War Medical History

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On September 16, 1862, Daniel M. Holt M.D. wrote to his wife, “Shortly [we encountered] a rebel with his brains blown out, arms extended, and eyes protruding from their sockets, some not yet dead but grasping the few remaining breaths away in utter unconsciousness, others mortally wounded calling for water knowing that eternity was separated only by a hair’s breadth…I have seen what I never once expected I should see.” Dr. Holt of the 121st New York Army further describes the carnage and horror that he and countless other Civil War surgeons encountered in letters and journals written during his experience in the war. While working during a time described by Surgeon General William Hammond as “the end of the Medical Middle Ages,” it was inevitable…show more content…
They worked assiduously to uncover new methods of treatment in order to provide the best care for heroic soldiers. The catastrophe of the Civil War propelled medicine because it demanded that unprepared doctors adapt to face exceptional challenges. Advancements in the basic principles of medical technology during the American Civil War triggered a scientific movement that transformed medical practices from traditional methods into a modern discipline. At the beginning of the nineteenth century, most people restored to conventional approaches to medicine, which were all far from true science. When the Civil War began, educated doctors were in high demand but none of them could have anticipated the extent of tragedy occurring on the battlefields. The need for experienced medical personnel expanded rapidly so the courageous doctors who volunteered were forced to create organized systems and develop new techniques for their own…show more content…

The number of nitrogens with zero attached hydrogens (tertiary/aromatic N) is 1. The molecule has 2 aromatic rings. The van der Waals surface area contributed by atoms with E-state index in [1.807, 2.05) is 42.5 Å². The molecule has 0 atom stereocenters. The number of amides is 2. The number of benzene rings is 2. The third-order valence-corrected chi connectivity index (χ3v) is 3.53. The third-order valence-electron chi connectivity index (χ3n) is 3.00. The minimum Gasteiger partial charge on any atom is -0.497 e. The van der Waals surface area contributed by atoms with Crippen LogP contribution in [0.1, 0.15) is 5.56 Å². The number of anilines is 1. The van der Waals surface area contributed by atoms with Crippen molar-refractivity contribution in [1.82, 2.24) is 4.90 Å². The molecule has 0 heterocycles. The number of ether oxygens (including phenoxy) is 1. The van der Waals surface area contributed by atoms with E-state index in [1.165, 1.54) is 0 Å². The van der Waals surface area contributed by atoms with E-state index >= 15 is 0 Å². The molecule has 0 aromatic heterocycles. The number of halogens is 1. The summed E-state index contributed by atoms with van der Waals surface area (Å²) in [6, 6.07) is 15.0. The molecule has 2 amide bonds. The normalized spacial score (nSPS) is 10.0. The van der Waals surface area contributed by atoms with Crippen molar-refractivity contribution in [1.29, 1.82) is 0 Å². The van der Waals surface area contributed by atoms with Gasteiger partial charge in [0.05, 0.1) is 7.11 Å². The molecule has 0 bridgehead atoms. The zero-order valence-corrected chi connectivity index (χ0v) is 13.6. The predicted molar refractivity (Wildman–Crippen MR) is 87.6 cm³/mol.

A lack of government regulation, formally educated doctors and overall specialized knowledge contributed to insufficient medical care (Breslaw). Common treatments were aggressive and designed to achieve balance within one’s body. Popular techniques encouraged physicians to induce bleeding, vomiting, and other conditions in hopes of curing a patient (Jones). Although most practices were horrific by today’s standards, progress was slowly taking place in the medical field. On October 16, 1846, Harvard Professor of Surgery John Collin prompted a patient to inhale an anesthetic substance prior to an operation. Students and spectators from the narrow medical field were amazed that Collins had performed the surgery “without any screaming or thrashing from his patient”(Hansen, 1998). The results of this breakthrough saved thousands of lives during the Civil War, despite common misconceptions about war surgery. For contemporary Americans, it’s hard to imagine a time before anesthetics and antibiotics, but for soldiers in the Civil War disease and infection were more contagious than the revolutionary ideas that initiated the
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